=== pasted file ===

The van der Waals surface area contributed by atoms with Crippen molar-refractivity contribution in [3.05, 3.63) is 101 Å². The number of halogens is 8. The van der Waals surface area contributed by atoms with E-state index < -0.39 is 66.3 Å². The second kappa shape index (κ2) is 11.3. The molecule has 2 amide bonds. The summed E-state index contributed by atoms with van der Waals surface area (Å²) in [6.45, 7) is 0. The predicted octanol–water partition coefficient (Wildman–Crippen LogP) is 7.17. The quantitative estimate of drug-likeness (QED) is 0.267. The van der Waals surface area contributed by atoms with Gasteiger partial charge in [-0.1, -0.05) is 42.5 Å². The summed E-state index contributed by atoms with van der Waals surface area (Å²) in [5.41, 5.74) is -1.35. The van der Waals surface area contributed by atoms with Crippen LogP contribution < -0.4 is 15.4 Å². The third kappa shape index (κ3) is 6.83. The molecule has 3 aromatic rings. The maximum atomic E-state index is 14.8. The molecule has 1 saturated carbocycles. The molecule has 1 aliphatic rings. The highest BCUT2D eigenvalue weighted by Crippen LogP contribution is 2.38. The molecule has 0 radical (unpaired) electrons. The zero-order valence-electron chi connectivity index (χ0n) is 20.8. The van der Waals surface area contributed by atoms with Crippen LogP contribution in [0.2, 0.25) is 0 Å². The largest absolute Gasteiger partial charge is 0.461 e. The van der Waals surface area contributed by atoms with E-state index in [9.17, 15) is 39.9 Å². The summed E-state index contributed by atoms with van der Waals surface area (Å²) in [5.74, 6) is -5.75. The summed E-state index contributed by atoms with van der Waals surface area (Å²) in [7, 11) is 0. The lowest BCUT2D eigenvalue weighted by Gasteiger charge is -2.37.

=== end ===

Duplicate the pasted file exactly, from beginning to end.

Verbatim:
The van der Waals surface area contributed by atoms with Crippen molar-refractivity contribution in [3.05, 3.63) is 101 Å². The number of halogens is 8. The van der Waals surface area contributed by atoms with E-state index < -0.39 is 66.3 Å². The second kappa shape index (κ2) is 11.3. The molecule has 2 amide bonds. The summed E-state index contributed by atoms with van der Waals surface area (Å²) in [6.45, 7) is 0. The predicted octanol–water partition coefficient (Wildman–Crippen LogP) is 7.17. The quantitative estimate of drug-likeness (QED) is 0.267. The van der Waals surface area contributed by atoms with Gasteiger partial charge in [-0.1, -0.05) is 42.5 Å². The summed E-state index contributed by atoms with van der Waals surface area (Å²) in [5.41, 5.74) is -1.35. The van der Waals surface area contributed by atoms with Crippen LogP contribution < -0.4 is 15.4 Å². The third kappa shape index (κ3) is 6.83. The molecule has 3 aromatic rings. The maximum atomic E-state index is 14.8. The molecule has 1 saturated carbocycles. The molecule has 1 aliphatic rings. The highest BCUT2D eigenvalue weighted by Crippen LogP contribution is 2.38. The molecule has 0 radical (unpaired) electrons. The zero-order valence-electron chi connectivity index (χ0n) is 20.8. The van der Waals surface area contributed by atoms with Crippen LogP contribution in [0.2, 0.25) is 0 Å². The largest absolute Gasteiger partial charge is 0.461 e. The van der Waals surface area contributed by atoms with E-state index in [9.17, 15) is 39.9 Å². The summed E-state index contributed by atoms with van der Waals surface area (Å²) in [5.74, 6) is -5.75. The summed E-state index contributed by atoms with van der Waals surface area (Å²) in [7, 11) is 0. The lowest BCUT2D eigenvalue weighted by Gasteiger charge is -2.37.